»264 Millionen Kinder und Jugendliche sind ohne Zugang zu Bildung« | Blätter für deutsche und internationale Politik

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»264 Millionen Kinder und Jugendliche sind ohne Zugang zu Bildung«

UNESCO-Weltbildungsbericht 2017/2018, 24.10.2017 (engl. Originalfassung)

Despite strong progress in education, there are significant challenges to achieving the global education goal, SDG 4: Children cannot read after several years of school in sub-Saharan Africa; examination pressure is having an impact on gender gaps in China; the excess focus in education on employability is being questioned in Germany; decentralization is posing challenges for underfunded rural schools in Pakistan; low-quality private universities are proliferating in Paraguay; refugee children have severely constrained education chances, especially those fleeing war in the Syrian Arab Republic.

Faced with education challenges, the public wants to know who is responsible and policy-makers look for urgent solutions. Increased accountability often tops the list. When systems fail, people call for someone to be held responsible and for mechanisms to be in place that ensure corrective action.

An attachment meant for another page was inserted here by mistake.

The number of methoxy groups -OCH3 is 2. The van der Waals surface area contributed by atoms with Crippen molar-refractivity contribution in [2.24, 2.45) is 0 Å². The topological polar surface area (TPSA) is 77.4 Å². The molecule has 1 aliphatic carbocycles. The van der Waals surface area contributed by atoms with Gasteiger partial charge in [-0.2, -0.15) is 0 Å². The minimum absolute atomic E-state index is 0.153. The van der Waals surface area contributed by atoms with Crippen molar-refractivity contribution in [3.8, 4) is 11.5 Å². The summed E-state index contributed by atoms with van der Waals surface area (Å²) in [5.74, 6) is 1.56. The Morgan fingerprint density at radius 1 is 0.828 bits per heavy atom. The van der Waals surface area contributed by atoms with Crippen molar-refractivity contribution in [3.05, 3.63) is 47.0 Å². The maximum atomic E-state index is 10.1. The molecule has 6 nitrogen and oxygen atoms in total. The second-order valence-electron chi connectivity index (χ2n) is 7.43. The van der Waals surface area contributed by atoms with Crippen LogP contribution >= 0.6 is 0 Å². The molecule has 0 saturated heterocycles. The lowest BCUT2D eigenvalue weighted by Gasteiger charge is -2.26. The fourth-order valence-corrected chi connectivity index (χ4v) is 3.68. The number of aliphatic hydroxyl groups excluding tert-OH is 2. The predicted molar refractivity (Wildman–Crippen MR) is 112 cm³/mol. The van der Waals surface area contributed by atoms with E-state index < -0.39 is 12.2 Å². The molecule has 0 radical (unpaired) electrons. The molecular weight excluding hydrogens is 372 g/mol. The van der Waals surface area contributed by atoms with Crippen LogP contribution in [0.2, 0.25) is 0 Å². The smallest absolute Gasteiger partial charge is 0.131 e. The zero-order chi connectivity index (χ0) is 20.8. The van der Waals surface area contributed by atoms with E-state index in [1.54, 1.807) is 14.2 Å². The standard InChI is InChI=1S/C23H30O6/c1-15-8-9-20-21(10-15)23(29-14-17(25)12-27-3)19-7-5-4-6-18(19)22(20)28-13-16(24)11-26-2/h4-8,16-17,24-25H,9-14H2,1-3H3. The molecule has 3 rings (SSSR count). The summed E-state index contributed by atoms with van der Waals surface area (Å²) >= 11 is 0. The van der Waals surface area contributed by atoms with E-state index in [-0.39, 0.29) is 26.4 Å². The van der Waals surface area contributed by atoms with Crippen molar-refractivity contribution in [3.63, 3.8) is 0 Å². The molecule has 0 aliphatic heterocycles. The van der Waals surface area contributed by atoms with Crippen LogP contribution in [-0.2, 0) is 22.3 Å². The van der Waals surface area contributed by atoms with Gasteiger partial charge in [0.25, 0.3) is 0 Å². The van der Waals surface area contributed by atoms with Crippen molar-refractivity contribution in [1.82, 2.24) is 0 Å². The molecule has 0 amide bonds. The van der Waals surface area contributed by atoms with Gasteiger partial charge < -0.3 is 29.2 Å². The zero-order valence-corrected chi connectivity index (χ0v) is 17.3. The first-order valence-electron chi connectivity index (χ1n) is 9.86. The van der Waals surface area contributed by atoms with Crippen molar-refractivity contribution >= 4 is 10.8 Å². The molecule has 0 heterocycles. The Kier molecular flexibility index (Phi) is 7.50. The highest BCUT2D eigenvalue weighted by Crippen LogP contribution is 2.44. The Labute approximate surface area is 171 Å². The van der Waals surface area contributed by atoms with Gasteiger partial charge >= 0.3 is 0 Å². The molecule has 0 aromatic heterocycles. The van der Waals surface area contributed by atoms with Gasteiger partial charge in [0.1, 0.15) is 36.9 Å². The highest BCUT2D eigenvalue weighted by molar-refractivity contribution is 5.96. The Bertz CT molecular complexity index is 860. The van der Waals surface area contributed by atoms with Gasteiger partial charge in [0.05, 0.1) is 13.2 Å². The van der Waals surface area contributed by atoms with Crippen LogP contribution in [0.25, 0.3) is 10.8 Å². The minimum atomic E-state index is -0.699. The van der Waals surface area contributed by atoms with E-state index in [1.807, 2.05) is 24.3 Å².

But reaching SDG 4 is often a collective enterprise. Ensuring inclusive, equitable and good-quality education requires all actors to make a concerted effort to meet their responsibilities.

Accountability, therefore, does not easily rest with single actors. For instance, schools may be responsible for providing supportive learning environments, but to deliver on this they rely on governments providing resources, teachers respecting professional norms and students behaving appropriately.

Increasingly, however, voices call for holding people accountable for outcomes beyond their control. Individuals cannot be held accountable for an outcome that also depends on the actions of others.

Den vollständigen Bericht finden Sie hier.

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